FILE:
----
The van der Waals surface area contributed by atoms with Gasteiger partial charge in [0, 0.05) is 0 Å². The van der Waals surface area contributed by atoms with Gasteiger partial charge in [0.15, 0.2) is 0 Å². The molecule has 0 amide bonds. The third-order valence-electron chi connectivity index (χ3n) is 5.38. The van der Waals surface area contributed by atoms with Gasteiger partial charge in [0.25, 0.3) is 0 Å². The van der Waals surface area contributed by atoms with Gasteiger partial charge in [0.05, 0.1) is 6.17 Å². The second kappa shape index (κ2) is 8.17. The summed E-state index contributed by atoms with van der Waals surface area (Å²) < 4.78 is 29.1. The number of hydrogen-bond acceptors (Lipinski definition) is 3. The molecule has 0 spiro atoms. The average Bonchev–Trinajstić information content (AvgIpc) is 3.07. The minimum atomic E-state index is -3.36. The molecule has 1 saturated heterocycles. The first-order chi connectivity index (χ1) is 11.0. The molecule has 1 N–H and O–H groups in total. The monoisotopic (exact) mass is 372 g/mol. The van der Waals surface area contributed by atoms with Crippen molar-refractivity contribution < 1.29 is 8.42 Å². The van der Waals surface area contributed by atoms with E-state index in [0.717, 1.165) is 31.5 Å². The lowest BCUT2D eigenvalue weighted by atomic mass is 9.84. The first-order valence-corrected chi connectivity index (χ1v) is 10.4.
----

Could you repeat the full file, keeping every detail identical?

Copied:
The van der Waals surface area contributed by atoms with Gasteiger partial charge in [0, 0.05) is 0 Å². The van der Waals surface area contributed by atoms with Gasteiger partial charge in [0.15, 0.2) is 0 Å². The molecule has 0 amide bonds. The third-order valence-electron chi connectivity index (χ3n) is 5.38. The van der Waals surface area contributed by atoms with Gasteiger partial charge in [0.25, 0.3) is 0 Å². The van der Waals surface area contributed by atoms with Gasteiger partial charge in [0.05, 0.1) is 6.17 Å². The second kappa shape index (κ2) is 8.17. The summed E-state index contributed by atoms with van der Waals surface area (Å²) < 4.78 is 29.1. The number of hydrogen-bond acceptors (Lipinski definition) is 3. The molecule has 0 spiro atoms. The average Bonchev–Trinajstić information content (AvgIpc) is 3.07. The minimum atomic E-state index is -3.36. The molecule has 1 saturated heterocycles. The first-order chi connectivity index (χ1) is 11.0. The molecule has 1 N–H and O–H groups in total. The monoisotopic (exact) mass is 372 g/mol. The van der Waals surface area contributed by atoms with Crippen molar-refractivity contribution < 1.29 is 8.42 Å². The van der Waals surface area contributed by atoms with E-state index in [0.717, 1.165) is 31.5 Å². The lowest BCUT2D eigenvalue weighted by atomic mass is 9.84. The first-order valence-corrected chi connectivity index (χ1v) is 10.4.